The Economic Shadow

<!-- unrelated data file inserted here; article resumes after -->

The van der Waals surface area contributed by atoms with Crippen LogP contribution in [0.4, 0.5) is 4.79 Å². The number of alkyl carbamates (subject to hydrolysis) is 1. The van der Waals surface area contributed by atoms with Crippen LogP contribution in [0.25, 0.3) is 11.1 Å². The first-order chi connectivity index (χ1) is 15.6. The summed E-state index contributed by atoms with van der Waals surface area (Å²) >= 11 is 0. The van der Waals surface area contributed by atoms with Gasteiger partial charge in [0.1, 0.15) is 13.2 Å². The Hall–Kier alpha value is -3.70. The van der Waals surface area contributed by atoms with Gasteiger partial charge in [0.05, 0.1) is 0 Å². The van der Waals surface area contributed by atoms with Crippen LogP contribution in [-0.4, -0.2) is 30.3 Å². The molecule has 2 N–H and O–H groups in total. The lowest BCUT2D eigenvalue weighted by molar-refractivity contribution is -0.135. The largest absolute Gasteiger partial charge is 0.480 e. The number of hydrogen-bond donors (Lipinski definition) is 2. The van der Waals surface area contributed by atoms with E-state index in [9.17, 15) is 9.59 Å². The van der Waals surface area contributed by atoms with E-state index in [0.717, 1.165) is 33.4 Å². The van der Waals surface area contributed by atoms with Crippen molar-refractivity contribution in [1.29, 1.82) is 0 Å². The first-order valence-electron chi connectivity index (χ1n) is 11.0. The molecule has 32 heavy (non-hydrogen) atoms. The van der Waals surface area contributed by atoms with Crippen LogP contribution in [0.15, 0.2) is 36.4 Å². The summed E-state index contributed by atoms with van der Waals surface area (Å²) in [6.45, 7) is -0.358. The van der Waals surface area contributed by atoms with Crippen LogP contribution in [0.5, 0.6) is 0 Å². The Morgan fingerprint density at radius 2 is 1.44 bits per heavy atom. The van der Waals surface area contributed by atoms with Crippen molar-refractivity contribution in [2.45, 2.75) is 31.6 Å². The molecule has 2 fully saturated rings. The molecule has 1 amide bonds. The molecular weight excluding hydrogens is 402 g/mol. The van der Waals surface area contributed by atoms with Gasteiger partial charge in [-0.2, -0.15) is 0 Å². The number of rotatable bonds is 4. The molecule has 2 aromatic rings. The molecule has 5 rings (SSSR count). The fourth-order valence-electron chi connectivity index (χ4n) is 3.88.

The public has managed to forget the deepening crisis since the end of January, when Mr. Butler announced his second, and not unduly painful, set of measures to meet it. But what is positively frightening is the growing possibility that the danger of a collapse of the value of sterling may not be gener- ally realised until it is too late to stop it. It is, of course, still within the Chancellor's power to stop the career Of inflation with such a jolt on Budget Day that nobody will, have an excuse for ignoring any longer the danger that lies ahead. But it is pretty plain that ,the Parliamentary Opposition is not going to give him any encouragement in drastic measures. The argument for the avoidance of controversy at a time of national mourning is simple and sensible, but it is not an argument which should dissuade the Government, at this crucial moment, from directing the national resources into the export and armament industries, if necessary at the expense of home con- sumption, both private and public. If these steps to maintain the life of the country are made the subject of. violent contro- versy the responsibility must lie with those who are foolish enough to question the obvious. And there are plenty of them. The Lords debate on Tuesday revealed that the leaders of the Labour Party are by no means disposed to drop the argument that it is possible at this moment to devote more resources to exports without cutting home consumption, including con- sumption through welfare schemes—the argument, in fact, that it is possible to get a quart out of a pint pot. This argument, advanced by politicians who know something about elementary economics, and therefore ought to know better, has already had the effect of encouraging some trade unions to threaten industrial action if the social services suffer any cuts in the Budget. Pressed any further it could split the country.